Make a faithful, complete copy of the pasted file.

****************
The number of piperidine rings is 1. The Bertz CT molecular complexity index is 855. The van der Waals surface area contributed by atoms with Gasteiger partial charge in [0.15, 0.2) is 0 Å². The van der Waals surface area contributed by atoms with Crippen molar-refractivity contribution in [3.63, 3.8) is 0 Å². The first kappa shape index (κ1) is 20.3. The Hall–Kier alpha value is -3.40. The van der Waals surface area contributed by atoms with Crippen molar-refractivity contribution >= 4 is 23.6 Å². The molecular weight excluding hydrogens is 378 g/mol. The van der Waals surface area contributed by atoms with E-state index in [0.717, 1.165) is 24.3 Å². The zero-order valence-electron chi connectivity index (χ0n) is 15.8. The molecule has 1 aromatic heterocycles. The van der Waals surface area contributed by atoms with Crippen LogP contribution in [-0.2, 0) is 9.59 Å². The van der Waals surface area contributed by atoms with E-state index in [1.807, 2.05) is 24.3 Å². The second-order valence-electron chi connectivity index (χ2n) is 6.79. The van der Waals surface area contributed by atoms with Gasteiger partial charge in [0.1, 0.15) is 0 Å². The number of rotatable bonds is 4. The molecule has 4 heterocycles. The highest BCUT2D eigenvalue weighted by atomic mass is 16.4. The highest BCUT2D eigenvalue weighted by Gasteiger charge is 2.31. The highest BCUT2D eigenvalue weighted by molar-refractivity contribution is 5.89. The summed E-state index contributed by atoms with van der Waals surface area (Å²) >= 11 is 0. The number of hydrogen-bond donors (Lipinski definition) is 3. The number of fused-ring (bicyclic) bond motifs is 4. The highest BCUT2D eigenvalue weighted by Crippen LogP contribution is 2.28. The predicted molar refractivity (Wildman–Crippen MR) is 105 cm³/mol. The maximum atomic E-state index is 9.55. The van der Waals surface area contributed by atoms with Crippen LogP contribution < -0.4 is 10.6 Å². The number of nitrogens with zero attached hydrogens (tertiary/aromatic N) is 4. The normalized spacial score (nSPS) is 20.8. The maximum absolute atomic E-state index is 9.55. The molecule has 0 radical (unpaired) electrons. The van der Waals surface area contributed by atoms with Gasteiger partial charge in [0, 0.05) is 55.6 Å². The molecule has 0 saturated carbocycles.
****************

The number of piperidine rings is 1. The Bertz CT molecular complexity index is 855. The van der Waals surface area contributed by atoms with Gasteiger partial charge in [0.15, 0.2) is 0 Å². The van der Waals surface area contributed by atoms with Crippen molar-refractivity contribution in [3.63, 3.8) is 0 Å². The first kappa shape index (κ1) is 20.3. The Hall–Kier alpha value is -3.40. The van der Waals surface area contributed by atoms with Crippen molar-refractivity contribution >= 4 is 23.6 Å². The molecular weight excluding hydrogens is 378 g/mol. The van der Waals surface area contributed by atoms with E-state index in [0.717, 1.165) is 24.3 Å². The zero-order valence-electron chi connectivity index (χ0n) is 15.8. The molecule has 1 aromatic heterocycles. The van der Waals surface area contributed by atoms with Crippen LogP contribution in [-0.2, 0) is 9.59 Å². The van der Waals surface area contributed by atoms with E-state index in [1.807, 2.05) is 24.3 Å². The second-order valence-electron chi connectivity index (χ2n) is 6.79. The van der Waals surface area contributed by atoms with Gasteiger partial charge in [0.1, 0.15) is 0 Å². The number of rotatable bonds is 4. The molecule has 4 heterocycles. The highest BCUT2D eigenvalue weighted by atomic mass is 16.4. The highest BCUT2D eigenvalue weighted by Gasteiger charge is 2.31. The highest BCUT2D eigenvalue weighted by molar-refractivity contribution is 5.89. The summed E-state index contributed by atoms with van der Waals surface area (Å²) >= 11 is 0. The number of hydrogen-bond donors (Lipinski definition) is 3. The number of fused-ring (bicyclic) bond motifs is 4. The highest BCUT2D eigenvalue weighted by Crippen LogP contribution is 2.28. The predicted molar refractivity (Wildman–Crippen MR) is 105 cm³/mol. The maximum atomic E-state index is 9.55. The van der Waals surface area contributed by atoms with Crippen LogP contribution < -0.4 is 10.6 Å². The number of nitrogens with zero attached hydrogens (tertiary/aromatic N) is 4. The normalized spacial score (nSPS) is 20.8. The maximum absolute atomic E-state index is 9.55. The molecule has 0 radical (unpaired) electrons. The van der Waals surface area contributed by atoms with Gasteiger partial charge in [0, 0.05) is 55.6 Å². The molecule has 0 saturated carbocycles.